Environment and Land Reform: relations between non-governmental organisations and community groups

The report examines relations between non-governmental organisations (NGOs) and community groups in the light of the Community Empowerment (Scotland) Act 2015 and the Land Reform (Scotland) Act 2016.

Appendix 2.

Case study 2. Cumbernauld Living Landscape (urban)


In 1994, Scottish Wildlife Trust was gifted 280 hectares of land in Cumbernauld by the North Lanarkshire Council. Today, they own and manage 4 big reserves. The Living Landscape initiative was conceived in 2009 and it took off in 2013. The partnership project is led by the Scottish Wildlife Trust, North Lanarkshire Council, Forestry Commission Scotland and The Conservation Volunteers, supported by community partners across the town. From the beginning, the initiative was focus on people, communities, and engagement. The goal of the project is to work with people across the town to connect them to nature and make sure everyone can benefit from the town's woodlands, parks and wetlands. The Cumbernauld Living Landscape's long-term vision is for a green network in the town, providing clean air, water and recreation for the residents.

People-focused community engagement

Over 50% of Cumbernauld's town centre is made up of green spaces: parks, woodlands and gardens. However, these areas are often disconnected from one another and many are not as good for people - or wildlife - as they should be. Aware of these circumstances, the community officers working under the Living Landscape initiative are committed to engage people from various backgrounds and neighbourhoods.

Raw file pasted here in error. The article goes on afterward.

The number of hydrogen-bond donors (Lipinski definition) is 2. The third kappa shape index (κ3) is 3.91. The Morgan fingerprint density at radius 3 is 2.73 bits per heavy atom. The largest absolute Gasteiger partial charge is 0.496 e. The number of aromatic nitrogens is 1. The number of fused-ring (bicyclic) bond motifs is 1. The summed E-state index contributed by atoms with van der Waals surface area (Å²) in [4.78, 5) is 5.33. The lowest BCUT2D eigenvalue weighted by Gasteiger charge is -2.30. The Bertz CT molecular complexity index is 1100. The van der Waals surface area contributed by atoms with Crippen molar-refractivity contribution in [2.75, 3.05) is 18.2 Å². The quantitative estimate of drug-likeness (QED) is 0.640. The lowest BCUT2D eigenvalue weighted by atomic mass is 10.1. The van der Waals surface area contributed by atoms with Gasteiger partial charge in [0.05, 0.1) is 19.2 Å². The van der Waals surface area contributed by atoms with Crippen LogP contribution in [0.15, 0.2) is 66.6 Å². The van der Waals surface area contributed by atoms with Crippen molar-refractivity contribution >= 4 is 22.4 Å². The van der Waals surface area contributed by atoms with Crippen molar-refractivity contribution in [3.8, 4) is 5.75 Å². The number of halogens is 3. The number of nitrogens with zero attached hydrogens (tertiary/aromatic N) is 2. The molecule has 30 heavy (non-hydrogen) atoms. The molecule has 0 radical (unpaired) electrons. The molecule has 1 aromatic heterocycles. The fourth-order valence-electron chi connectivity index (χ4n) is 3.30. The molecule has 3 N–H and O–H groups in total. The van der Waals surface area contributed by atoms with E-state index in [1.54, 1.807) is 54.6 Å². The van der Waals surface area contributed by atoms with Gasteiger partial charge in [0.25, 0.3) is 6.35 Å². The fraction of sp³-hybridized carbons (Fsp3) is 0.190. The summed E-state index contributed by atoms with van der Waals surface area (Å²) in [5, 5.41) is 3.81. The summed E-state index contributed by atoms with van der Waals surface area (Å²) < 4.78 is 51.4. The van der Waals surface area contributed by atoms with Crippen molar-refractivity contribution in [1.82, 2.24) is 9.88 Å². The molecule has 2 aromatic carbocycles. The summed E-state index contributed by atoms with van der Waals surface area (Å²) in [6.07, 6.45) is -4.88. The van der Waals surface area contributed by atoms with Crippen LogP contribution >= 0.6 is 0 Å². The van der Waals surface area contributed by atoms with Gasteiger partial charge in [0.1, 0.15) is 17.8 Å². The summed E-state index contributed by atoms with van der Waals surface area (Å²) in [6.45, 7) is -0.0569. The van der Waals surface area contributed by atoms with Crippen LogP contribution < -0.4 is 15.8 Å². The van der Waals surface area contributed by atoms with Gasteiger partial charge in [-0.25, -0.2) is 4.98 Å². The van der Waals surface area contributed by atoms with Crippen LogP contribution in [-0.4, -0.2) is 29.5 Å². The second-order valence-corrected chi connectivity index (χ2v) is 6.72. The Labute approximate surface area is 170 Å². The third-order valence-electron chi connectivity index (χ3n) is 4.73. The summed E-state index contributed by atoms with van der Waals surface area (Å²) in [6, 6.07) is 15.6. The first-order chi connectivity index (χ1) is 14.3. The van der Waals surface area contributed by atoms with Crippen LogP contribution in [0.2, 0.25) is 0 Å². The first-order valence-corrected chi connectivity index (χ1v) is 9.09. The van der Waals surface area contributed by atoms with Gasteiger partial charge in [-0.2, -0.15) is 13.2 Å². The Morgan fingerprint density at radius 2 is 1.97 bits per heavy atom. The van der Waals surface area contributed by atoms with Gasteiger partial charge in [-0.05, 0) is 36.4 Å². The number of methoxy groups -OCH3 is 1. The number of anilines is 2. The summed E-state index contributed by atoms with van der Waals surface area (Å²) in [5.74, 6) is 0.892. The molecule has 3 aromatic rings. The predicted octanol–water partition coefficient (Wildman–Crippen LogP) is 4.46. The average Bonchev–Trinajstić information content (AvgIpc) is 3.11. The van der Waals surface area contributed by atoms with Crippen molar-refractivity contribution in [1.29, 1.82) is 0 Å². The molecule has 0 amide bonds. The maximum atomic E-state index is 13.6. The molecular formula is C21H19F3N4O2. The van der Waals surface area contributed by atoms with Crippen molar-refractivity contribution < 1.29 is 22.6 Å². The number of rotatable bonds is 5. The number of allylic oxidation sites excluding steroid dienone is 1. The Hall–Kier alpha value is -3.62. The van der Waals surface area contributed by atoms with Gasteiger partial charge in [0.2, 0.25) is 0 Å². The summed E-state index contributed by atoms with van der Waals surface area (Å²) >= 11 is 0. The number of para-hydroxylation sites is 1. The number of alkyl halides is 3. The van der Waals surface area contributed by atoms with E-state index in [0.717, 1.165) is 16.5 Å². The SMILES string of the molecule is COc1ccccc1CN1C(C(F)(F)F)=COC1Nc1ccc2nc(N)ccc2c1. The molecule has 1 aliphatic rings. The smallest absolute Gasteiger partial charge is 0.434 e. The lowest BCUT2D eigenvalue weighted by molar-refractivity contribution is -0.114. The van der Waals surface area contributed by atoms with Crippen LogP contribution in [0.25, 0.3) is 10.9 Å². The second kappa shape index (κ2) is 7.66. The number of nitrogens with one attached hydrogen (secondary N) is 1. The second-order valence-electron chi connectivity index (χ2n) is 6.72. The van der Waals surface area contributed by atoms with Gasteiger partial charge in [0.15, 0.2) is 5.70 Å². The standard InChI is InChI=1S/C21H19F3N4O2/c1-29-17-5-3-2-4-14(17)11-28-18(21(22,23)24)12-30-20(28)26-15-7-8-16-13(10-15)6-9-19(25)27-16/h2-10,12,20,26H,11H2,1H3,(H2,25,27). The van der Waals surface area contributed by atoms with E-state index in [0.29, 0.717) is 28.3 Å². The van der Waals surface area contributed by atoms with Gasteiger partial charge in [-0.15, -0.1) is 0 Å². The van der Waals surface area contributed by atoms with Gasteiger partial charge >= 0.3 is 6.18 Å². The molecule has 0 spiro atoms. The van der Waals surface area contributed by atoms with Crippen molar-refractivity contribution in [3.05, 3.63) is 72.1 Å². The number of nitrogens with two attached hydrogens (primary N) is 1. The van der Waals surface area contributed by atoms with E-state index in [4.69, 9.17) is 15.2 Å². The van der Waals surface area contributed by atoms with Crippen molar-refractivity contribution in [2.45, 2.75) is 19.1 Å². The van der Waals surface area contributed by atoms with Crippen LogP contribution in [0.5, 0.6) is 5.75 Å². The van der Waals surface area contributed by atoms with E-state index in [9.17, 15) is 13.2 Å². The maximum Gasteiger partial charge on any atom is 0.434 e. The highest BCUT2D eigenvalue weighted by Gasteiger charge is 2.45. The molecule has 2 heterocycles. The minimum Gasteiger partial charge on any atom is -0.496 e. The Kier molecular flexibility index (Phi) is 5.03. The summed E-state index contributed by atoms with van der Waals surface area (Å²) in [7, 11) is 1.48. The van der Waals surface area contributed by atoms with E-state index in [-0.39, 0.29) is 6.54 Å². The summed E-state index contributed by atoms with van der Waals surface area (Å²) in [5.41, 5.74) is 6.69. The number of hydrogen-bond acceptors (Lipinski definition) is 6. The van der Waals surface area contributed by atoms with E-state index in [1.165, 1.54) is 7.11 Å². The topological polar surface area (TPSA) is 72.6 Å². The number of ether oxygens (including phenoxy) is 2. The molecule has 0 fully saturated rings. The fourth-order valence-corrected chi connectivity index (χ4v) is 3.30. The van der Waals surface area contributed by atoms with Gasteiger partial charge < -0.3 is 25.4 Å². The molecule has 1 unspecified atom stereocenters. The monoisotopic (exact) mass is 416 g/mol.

As a community engagement officer with extensive experience observed: 'Teaching people how to take care of nature is not enough to sustain interest. On the other hand, creating spaces and facilitating activities through which people can experience the direct benefits of the environment, proves to be more successful'. She explained how understanding and embedding a reciprocal relationship between nature and communities is a more successful way of creating sustainable community engagements. Therefore, she argues that instead of asking people what can they do for the environment, environmental organisations should shift their focus and show people what the environment can do for them.

Fostering a relationship between people and nature

The aim of Living Landscape's engagement work is to embed in the community habits through which people can experience the benefits of nature. By doing that, the engagement officers hope to foster a reciprocal relationship, where people appreciate the benefits of nature and in turn take the initiative to care for it. Examples of benefits that caring for the environment can deliver for the communities include:

  • safety
  • recreation
  • stress alleviation
  • benefits for health and wellbeing
  • skills development
  • air and water purification

Living Landscape' programmes are designed to raise awareness and create experiences around these benefits.


Email: Neil Davidson

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